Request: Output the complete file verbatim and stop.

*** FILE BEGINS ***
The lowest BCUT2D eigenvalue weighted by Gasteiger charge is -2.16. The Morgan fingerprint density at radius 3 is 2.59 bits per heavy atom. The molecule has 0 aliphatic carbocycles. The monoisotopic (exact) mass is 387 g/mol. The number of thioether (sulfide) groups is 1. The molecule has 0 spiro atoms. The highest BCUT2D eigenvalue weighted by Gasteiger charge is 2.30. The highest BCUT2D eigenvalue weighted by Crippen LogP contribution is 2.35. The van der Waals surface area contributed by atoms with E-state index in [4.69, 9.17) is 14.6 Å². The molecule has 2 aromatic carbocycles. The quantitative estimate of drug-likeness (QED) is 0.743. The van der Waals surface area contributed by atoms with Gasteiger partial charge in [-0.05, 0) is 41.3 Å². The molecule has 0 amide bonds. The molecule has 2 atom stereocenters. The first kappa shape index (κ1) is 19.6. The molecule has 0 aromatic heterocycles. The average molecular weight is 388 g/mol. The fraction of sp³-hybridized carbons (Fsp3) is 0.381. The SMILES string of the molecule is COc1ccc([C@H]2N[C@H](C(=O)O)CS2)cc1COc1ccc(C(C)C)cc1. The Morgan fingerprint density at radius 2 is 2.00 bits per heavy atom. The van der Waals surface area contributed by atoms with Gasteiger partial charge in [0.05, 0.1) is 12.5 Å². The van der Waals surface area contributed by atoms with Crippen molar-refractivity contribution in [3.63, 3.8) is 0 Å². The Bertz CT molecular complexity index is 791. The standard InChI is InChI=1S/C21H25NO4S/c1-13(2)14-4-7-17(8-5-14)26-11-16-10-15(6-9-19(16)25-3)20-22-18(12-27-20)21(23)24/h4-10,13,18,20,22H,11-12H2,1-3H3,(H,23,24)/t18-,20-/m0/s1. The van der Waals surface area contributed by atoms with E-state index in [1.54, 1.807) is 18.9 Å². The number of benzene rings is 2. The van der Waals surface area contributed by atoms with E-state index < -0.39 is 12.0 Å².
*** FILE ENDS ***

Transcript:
The lowest BCUT2D eigenvalue weighted by Gasteiger charge is -2.16. The Morgan fingerprint density at radius 3 is 2.59 bits per heavy atom. The molecule has 0 aliphatic carbocycles. The monoisotopic (exact) mass is 387 g/mol. The number of thioether (sulfide) groups is 1. The molecule has 0 spiro atoms. The highest BCUT2D eigenvalue weighted by Gasteiger charge is 2.30. The highest BCUT2D eigenvalue weighted by Crippen LogP contribution is 2.35. The van der Waals surface area contributed by atoms with E-state index in [4.69, 9.17) is 14.6 Å². The molecule has 2 aromatic carbocycles. The quantitative estimate of drug-likeness (QED) is 0.743. The van der Waals surface area contributed by atoms with Gasteiger partial charge in [-0.05, 0) is 41.3 Å². The molecule has 0 amide bonds. The molecule has 2 atom stereocenters. The first kappa shape index (κ1) is 19.6. The molecule has 0 aromatic heterocycles. The average molecular weight is 388 g/mol. The fraction of sp³-hybridized carbons (Fsp3) is 0.381. The SMILES string of the molecule is COc1ccc([C@H]2N[C@H](C(=O)O)CS2)cc1COc1ccc(C(C)C)cc1. The Morgan fingerprint density at radius 2 is 2.00 bits per heavy atom. The van der Waals surface area contributed by atoms with Gasteiger partial charge in [0.05, 0.1) is 12.5 Å². The van der Waals surface area contributed by atoms with Crippen molar-refractivity contribution in [3.63, 3.8) is 0 Å². The Bertz CT molecular complexity index is 791. The standard InChI is InChI=1S/C21H25NO4S/c1-13(2)14-4-7-17(8-5-14)26-11-16-10-15(6-9-19(16)25-3)20-22-18(12-27-20)21(23)24/h4-10,13,18,20,22H,11-12H2,1-3H3,(H,23,24)/t18-,20-/m0/s1. The van der Waals surface area contributed by atoms with E-state index in [1.54, 1.807) is 18.9 Å². The number of benzene rings is 2. The van der Waals surface area contributed by atoms with E-state index < -0.39 is 12.0 Å².